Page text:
I’ve spent the last six months writing periodic reviews of the Xbox One detailing my opinions of it after a week, a month and half a year. But, whilst I still love playing it and am in no way disappointed with my purchase, I’ve still got one or two complaints about the console. I won’t be voicing them in this article, however; if you want to read my current opinions of the console, check out my six month “review” of the machine here. This article, on the other hand, is all about the greatest games console I’ve ever owned; the Xbox 360.
I can still remember the day that I got my 360 (obviously, it was only 9 years ago). My brother and I had spent hours trying to find a retailer that was still stocking it, GAME had sold out, HMV didn’t have any and neither did Argos. In a last ditched attempt, I agreed to be added to a waiting list at Woolworths. I wasn’t overly hopeful, but I still had that want and desire to get my hands on the 360 – so I was willing to try anything. Before we eventually got the 360, I was a PlayStation boy, having both the PS1 and the PS2, so the jump to the 360 was a big one, for me at least. Sadly, the call from the lovely lady at Woolworths never came, and by Christmas eve it looked like my brother and I would be without a 360 to play on Christmas day… that rhyme was unintentional, I promise that this won’t become a rhyming Christmas tale. So, as we have done on almost every Christmas eve since I can remember, my brother, my family and I all went to the cinema to watch a movie. When we got into town, my dad had to go and pick up a cake stand for my nan, so he met us there and we began the magical journey that was Harry Potter and the Goblet of Fire. My mum had this weird Christmas tradition where we would have to watch the latest Harry Potter film, either in the Cinema or on DVD. Parents, hey. We got home, went to bed and awoke the next morning, ready to open our Christmas presents in an air of subtle disappointment at the apparent lack of an Xbox 360.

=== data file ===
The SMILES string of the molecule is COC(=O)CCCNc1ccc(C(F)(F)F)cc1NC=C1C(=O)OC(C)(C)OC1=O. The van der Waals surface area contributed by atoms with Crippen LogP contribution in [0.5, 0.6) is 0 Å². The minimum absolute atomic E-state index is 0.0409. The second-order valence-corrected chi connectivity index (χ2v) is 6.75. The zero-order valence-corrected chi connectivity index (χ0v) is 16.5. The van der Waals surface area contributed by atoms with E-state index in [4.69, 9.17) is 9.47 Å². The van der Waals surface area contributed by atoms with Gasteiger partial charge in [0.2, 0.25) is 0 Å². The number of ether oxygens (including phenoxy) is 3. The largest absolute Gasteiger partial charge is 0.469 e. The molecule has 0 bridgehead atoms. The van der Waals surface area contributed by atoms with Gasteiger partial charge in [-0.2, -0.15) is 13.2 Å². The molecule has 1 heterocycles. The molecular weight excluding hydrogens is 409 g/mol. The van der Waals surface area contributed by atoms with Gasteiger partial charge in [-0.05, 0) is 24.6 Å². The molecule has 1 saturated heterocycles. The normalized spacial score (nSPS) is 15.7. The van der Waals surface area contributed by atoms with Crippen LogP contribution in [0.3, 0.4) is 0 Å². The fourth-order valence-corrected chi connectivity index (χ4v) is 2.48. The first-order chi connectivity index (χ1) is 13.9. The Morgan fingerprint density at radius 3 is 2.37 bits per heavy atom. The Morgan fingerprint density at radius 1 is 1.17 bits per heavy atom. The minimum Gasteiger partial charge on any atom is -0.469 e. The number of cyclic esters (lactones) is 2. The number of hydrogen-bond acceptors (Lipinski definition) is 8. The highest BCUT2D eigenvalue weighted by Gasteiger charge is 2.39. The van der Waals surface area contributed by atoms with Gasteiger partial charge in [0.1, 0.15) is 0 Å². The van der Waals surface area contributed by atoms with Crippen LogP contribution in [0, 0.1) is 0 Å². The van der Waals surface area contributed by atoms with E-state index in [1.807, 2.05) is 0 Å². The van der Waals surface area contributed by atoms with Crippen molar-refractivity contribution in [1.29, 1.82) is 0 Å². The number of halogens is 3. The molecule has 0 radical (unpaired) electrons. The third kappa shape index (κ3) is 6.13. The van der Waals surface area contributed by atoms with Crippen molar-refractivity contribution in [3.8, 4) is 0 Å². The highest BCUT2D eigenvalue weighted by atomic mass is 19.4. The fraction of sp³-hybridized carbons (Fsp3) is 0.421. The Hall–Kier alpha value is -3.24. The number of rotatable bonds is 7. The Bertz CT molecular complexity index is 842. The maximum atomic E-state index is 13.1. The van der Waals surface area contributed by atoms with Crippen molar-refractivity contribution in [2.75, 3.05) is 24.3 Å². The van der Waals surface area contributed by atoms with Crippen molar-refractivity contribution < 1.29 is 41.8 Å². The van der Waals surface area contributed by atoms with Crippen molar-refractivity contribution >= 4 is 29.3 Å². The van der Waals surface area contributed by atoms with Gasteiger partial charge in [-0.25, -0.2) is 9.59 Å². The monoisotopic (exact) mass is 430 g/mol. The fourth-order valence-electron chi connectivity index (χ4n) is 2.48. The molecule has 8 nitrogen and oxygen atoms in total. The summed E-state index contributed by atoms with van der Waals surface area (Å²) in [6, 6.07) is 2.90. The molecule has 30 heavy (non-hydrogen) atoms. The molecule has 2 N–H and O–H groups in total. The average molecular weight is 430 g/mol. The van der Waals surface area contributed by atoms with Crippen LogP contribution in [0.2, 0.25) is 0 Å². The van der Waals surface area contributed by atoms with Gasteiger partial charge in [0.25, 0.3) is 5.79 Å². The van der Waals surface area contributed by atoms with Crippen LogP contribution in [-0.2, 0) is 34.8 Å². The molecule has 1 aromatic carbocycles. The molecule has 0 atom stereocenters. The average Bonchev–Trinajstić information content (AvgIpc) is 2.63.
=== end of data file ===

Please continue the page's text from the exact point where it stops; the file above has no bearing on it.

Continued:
We had opened them all when, out of nowhere, my dad pulls two small, square boxes from behind the Christmas tree, “one for each of you”, he said. We tore the paper off of the boxes to reveal two white Xbox 360 controllers. “What can we do with these, dad?” my brother exclaimed, “we don’t have that console!”. “I think you do”, my dad said as he slid over the final present, perfectly hidden behind our humble tree. Once again we tore through the paper to reveal a brand new Xbox 360. We were overjoyed. It turned out that the lovely lady from Woolworths had actually called for me a few days before to say that they had reserved an Xbox 360 for me and that said 360 was now in stock. My mum had answered the phone and, instead of telling me, they decided to keep it a secret, like any normal parent, to build the surprise for Christmas day. And so began the best nine years of my gaming life. As you might have imagined, the supposed ‘cake stand’ was actually an Xbox 360. I’m still not sure to this day how my dad managed to make a relatively heavy 360 console bundle seem as light as a plastic cake stand – the things fathers do, hey.
With the console came Call of Duty 2, and as soon as I had plugged it in and played the game I was blown away by the graphics and the power of the machine. Everything was smooth, everything was brighter and, most importantly, everything was faster. I was hooked. After that came games like Need for Speed: Most Wanted, Fight Night Round 3, Elder Scrolls: Oblivion, Fallout 3, Gears of War and many, many more over the course of a couple of years. These were more than just great games, these were my childhood. I would race against my friends on Most Wanted and hold off against the Nazi onslaught on Call of Duty 2, it being the first game that I properly played online, quite religiously at times. I was spellbound by the size, depth and scope of Cyrodiil whilst playing through Oblivion with my brother – we would take it in turns to play through our save files and help each other along the way. When I was a kid, I had very few pastimes. On a Tuesday night (and sometimes a couple of other nights a week) I would go to Jujitsu classes, pretty much every night after school in the summer, and every weekend all year round, I would go to the park and play football and, in every bit of free time around those two activities I would play video-games. I wasn’t that addicted in the PlayStation 1 and 2 era, gaming was more of a treat than it was a pastime back then. With the 360, however, it was a completely different kettle of fish. I’ve had hundreds of games on that console and I’ve logged thousands of hours playing it. I’ve had an Xbox Live Gold account since they began, so that’s about 8/9 years, and I’ve had the same 360 throughout. Though I don’t use my old white one anymore, I gave it to my brother and upgraded to a slick new slim console about two years ago. The old one still works, though, and it’s over 9 years old. I’ve had the Xbox One for just about 9 months and the controllers are starting to feel a little flimsy and the headset isn’t working. They don’t make things like they used to!